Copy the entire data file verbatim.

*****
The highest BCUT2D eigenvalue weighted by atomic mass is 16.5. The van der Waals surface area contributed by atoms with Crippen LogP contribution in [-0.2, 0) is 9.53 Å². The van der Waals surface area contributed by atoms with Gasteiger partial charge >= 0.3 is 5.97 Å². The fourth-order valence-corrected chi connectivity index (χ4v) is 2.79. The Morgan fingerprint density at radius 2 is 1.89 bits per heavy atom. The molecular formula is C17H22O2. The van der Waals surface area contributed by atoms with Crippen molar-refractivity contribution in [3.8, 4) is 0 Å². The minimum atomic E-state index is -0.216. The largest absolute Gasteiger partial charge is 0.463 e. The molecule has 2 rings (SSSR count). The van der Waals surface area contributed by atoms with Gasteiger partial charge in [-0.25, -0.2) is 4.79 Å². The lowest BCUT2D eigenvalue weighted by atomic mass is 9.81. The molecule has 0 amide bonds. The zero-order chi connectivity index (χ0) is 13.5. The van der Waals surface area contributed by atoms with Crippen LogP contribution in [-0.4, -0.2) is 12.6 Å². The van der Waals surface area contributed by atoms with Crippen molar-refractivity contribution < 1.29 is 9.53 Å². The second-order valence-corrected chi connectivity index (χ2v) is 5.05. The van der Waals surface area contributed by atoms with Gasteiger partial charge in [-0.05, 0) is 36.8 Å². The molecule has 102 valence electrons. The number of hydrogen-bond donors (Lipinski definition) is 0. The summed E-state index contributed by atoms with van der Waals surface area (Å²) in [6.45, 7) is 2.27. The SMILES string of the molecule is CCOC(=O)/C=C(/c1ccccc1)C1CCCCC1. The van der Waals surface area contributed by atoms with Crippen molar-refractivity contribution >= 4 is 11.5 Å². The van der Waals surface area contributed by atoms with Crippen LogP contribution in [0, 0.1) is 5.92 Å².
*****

The highest BCUT2D eigenvalue weighted by atomic mass is 16.5. The van der Waals surface area contributed by atoms with Crippen LogP contribution in [-0.2, 0) is 9.53 Å². The van der Waals surface area contributed by atoms with Gasteiger partial charge >= 0.3 is 5.97 Å². The fourth-order valence-corrected chi connectivity index (χ4v) is 2.79. The Morgan fingerprint density at radius 2 is 1.89 bits per heavy atom. The molecular formula is C17H22O2. The van der Waals surface area contributed by atoms with Crippen molar-refractivity contribution in [3.8, 4) is 0 Å². The minimum atomic E-state index is -0.216. The largest absolute Gasteiger partial charge is 0.463 e. The molecule has 2 rings (SSSR count). The van der Waals surface area contributed by atoms with Gasteiger partial charge in [-0.25, -0.2) is 4.79 Å². The lowest BCUT2D eigenvalue weighted by atomic mass is 9.81. The molecule has 0 amide bonds. The zero-order chi connectivity index (χ0) is 13.5. The van der Waals surface area contributed by atoms with Crippen LogP contribution in [-0.4, -0.2) is 12.6 Å². The van der Waals surface area contributed by atoms with Crippen molar-refractivity contribution < 1.29 is 9.53 Å². The second-order valence-corrected chi connectivity index (χ2v) is 5.05. The van der Waals surface area contributed by atoms with Gasteiger partial charge in [-0.05, 0) is 36.8 Å². The molecule has 102 valence electrons. The number of hydrogen-bond donors (Lipinski definition) is 0. The summed E-state index contributed by atoms with van der Waals surface area (Å²) in [6.45, 7) is 2.27. The SMILES string of the molecule is CCOC(=O)/C=C(/c1ccccc1)C1CCCCC1. The van der Waals surface area contributed by atoms with Crippen molar-refractivity contribution >= 4 is 11.5 Å². The van der Waals surface area contributed by atoms with Crippen LogP contribution in [0, 0.1) is 5.92 Å².